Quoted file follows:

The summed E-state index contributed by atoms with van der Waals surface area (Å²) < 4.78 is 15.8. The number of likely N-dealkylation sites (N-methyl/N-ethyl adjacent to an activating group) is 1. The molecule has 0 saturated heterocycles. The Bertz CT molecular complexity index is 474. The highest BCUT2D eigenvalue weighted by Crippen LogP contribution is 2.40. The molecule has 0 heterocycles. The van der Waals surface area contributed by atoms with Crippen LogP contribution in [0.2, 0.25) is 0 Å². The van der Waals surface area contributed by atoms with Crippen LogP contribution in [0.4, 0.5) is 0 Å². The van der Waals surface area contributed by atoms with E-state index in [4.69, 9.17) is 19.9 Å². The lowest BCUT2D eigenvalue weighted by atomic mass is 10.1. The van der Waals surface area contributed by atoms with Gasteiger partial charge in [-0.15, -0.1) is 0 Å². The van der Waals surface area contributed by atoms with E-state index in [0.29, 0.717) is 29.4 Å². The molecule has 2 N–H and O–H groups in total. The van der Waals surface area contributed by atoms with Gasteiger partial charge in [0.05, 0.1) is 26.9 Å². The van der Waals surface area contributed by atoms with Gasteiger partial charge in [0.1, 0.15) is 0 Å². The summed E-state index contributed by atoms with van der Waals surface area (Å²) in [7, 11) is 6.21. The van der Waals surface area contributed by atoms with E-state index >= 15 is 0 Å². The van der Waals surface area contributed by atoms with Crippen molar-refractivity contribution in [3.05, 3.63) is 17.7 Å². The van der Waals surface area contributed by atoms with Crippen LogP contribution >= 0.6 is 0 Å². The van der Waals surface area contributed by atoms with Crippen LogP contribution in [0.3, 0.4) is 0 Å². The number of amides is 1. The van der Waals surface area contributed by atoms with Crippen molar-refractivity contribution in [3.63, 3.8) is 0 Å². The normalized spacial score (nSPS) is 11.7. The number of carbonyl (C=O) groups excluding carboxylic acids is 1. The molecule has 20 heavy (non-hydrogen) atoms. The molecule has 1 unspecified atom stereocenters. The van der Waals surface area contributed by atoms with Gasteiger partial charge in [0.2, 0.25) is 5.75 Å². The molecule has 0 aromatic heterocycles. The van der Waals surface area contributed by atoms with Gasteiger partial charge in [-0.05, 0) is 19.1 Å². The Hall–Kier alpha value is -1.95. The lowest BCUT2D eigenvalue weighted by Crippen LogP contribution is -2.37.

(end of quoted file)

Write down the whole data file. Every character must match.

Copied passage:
The summed E-state index contributed by atoms with van der Waals surface area (Å²) < 4.78 is 15.8. The number of likely N-dealkylation sites (N-methyl/N-ethyl adjacent to an activating group) is 1. The molecule has 0 saturated heterocycles. The Bertz CT molecular complexity index is 474. The highest BCUT2D eigenvalue weighted by Crippen LogP contribution is 2.40. The molecule has 0 heterocycles. The van der Waals surface area contributed by atoms with Crippen LogP contribution in [0.2, 0.25) is 0 Å². The van der Waals surface area contributed by atoms with Crippen LogP contribution in [0.4, 0.5) is 0 Å². The van der Waals surface area contributed by atoms with E-state index in [4.69, 9.17) is 19.9 Å². The lowest BCUT2D eigenvalue weighted by atomic mass is 10.1. The van der Waals surface area contributed by atoms with Gasteiger partial charge in [-0.15, -0.1) is 0 Å². The van der Waals surface area contributed by atoms with E-state index in [0.29, 0.717) is 29.4 Å². The molecule has 2 N–H and O–H groups in total. The van der Waals surface area contributed by atoms with Gasteiger partial charge in [0.05, 0.1) is 26.9 Å². The van der Waals surface area contributed by atoms with Gasteiger partial charge in [0.1, 0.15) is 0 Å². The summed E-state index contributed by atoms with van der Waals surface area (Å²) in [7, 11) is 6.21. The van der Waals surface area contributed by atoms with E-state index >= 15 is 0 Å². The van der Waals surface area contributed by atoms with Crippen molar-refractivity contribution in [3.05, 3.63) is 17.7 Å². The van der Waals surface area contributed by atoms with Crippen LogP contribution >= 0.6 is 0 Å². The van der Waals surface area contributed by atoms with Crippen LogP contribution in [0.3, 0.4) is 0 Å². The number of amides is 1. The van der Waals surface area contributed by atoms with Crippen molar-refractivity contribution in [3.63, 3.8) is 0 Å². The normalized spacial score (nSPS) is 11.7. The number of carbonyl (C=O) groups excluding carboxylic acids is 1. The molecule has 20 heavy (non-hydrogen) atoms. The molecule has 1 unspecified atom stereocenters. The van der Waals surface area contributed by atoms with Gasteiger partial charge in [0.2, 0.25) is 5.75 Å². The molecule has 0 aromatic heterocycles. The van der Waals surface area contributed by atoms with Gasteiger partial charge in [-0.05, 0) is 19.1 Å². The Hall–Kier alpha value is -1.95. The lowest BCUT2D eigenvalue weighted by Crippen LogP contribution is -2.37.